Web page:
Last week I had a chance to meet with my spiritual director and I was able to share that even with God I feel lukewarm.  It was my turn to write the blog post for over two weeks, and I couldn’t even connect with people behind a screen!  Fortunately I was encouraged to see this as a pruning of sorts.  I was encouraged to trust God’s mysterious ways with faith and simplicity.  I was encouraged to go to the Word of God and our Mother more quickly and consistently.  Who knew that the advice I gave to my children was the very same words of encouragement I’d need to hear myself?  God and His sense of humor….

So, I leave you and me with these promising words about loneliness…

No one, however, experienced so strongly the depths of poverty or understood it as well as Mary.  Therefore, we can always ask her to accept loneliness in us.  Otherwise, we will either always fearfully run away from this grace, or we will suffer a painful defeat by summoning up our own strength to make attempts to control loneliness….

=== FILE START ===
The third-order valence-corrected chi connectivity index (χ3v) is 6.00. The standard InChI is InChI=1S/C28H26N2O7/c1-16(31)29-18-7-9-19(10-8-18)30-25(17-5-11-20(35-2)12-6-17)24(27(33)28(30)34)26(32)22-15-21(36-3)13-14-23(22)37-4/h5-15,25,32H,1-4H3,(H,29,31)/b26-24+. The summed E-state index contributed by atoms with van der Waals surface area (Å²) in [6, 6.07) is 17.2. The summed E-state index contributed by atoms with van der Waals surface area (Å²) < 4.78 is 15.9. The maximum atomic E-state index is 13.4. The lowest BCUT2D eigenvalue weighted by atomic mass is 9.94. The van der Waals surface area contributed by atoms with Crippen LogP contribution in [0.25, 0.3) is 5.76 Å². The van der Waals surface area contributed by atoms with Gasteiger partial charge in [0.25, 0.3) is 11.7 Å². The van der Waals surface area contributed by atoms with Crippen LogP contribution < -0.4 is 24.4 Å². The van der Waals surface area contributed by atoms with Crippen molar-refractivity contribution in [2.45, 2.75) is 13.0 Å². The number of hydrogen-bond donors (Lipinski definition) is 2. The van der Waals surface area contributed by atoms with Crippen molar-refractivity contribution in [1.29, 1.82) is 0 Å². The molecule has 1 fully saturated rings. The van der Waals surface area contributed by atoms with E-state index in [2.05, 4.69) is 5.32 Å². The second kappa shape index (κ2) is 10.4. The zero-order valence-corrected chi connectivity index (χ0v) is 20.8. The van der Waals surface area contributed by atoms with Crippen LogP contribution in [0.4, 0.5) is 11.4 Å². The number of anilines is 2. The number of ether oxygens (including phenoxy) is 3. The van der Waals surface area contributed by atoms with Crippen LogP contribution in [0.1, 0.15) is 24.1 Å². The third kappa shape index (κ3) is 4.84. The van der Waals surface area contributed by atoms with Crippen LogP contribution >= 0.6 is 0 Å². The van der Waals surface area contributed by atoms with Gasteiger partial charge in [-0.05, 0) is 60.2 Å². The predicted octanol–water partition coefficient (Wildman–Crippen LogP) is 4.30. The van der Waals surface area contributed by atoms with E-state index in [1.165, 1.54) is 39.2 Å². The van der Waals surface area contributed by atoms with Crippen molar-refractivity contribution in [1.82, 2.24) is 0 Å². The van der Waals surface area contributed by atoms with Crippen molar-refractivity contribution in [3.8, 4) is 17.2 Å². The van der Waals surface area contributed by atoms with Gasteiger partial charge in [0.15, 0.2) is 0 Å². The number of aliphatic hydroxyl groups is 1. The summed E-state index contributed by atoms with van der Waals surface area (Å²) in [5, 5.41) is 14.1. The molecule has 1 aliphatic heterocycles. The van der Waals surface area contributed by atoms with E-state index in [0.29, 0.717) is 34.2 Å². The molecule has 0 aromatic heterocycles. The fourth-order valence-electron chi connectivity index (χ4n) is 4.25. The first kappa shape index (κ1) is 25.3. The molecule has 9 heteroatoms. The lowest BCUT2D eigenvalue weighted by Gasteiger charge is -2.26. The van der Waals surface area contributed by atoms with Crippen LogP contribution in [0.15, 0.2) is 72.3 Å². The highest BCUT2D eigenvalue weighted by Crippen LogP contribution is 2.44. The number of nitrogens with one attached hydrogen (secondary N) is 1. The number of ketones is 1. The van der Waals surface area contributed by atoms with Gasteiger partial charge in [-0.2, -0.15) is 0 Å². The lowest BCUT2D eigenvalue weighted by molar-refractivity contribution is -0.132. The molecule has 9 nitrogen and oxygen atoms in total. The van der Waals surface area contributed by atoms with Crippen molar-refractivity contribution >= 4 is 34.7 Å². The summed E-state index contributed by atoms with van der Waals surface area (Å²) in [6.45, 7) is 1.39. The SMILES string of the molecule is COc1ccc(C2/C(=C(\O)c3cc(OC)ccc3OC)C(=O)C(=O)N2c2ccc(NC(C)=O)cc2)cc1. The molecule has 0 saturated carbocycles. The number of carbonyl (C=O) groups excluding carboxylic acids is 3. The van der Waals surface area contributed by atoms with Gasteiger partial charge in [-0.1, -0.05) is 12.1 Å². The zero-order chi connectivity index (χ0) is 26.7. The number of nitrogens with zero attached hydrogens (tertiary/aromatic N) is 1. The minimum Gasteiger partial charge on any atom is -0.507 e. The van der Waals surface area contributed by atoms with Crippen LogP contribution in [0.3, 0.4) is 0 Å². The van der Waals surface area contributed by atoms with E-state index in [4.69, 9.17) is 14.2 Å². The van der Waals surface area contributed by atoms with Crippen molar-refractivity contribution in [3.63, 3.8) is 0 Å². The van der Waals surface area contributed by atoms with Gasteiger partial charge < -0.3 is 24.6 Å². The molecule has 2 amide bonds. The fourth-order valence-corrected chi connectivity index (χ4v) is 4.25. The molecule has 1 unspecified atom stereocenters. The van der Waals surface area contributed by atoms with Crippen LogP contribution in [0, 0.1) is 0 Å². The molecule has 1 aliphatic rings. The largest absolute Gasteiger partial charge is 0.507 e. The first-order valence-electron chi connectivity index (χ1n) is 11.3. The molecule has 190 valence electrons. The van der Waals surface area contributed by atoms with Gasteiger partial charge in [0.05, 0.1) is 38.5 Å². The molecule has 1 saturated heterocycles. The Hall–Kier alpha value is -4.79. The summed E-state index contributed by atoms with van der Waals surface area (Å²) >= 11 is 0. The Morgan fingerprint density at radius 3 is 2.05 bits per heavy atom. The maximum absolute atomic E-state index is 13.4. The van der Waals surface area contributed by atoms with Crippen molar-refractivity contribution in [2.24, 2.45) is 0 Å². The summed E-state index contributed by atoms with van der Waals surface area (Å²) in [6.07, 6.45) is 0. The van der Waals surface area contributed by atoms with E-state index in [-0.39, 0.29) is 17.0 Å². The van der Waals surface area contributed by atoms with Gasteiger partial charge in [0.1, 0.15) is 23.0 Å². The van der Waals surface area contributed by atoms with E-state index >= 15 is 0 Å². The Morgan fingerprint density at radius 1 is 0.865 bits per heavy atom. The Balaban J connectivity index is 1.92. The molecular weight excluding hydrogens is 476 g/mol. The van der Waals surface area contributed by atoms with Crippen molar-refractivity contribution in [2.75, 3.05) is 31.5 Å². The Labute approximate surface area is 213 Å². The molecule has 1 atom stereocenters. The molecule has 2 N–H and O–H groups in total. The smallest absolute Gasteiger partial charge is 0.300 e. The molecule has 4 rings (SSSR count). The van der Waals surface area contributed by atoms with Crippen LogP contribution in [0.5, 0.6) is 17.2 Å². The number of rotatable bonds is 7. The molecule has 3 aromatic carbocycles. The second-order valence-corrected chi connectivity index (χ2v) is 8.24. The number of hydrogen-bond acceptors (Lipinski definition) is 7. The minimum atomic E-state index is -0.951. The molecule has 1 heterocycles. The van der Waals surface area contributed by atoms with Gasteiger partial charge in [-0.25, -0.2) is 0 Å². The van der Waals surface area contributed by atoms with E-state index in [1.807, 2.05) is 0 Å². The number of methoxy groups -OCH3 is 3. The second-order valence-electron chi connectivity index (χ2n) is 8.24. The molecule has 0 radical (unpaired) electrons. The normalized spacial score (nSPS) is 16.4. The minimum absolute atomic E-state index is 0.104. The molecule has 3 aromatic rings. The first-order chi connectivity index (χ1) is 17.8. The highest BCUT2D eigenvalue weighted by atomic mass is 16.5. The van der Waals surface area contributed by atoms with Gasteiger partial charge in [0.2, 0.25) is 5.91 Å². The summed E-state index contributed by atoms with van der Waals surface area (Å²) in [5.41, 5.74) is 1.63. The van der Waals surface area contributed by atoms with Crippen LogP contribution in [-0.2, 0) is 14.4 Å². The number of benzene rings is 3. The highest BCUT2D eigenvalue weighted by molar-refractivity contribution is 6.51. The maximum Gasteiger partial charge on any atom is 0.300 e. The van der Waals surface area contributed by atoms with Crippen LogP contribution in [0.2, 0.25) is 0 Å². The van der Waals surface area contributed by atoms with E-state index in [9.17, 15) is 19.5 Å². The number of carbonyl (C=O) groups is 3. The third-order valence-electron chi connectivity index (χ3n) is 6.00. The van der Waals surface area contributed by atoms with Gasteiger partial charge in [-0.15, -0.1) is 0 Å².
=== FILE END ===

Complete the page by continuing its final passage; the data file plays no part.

…After Pentecost, in silence and solitude, Mary accompanied the birth of the Church as its Mother.  Because Mary is the Mother of the Church, it is so important for us to be open to her action in us.  It is crucial that we hand ourselves over to her and to everything that God wants to accomplish in our souls through her.  On our own, we will not accept the grace of loneliness.  We will either fear it, or we will try to take control of it.  Such a response only ends in defeat.  (S.C. Biela, Open Wide the Door to Christ, [Ft. Collins, CO:  IAMF, 2005], 186, 187).

Monday, May 11, 2015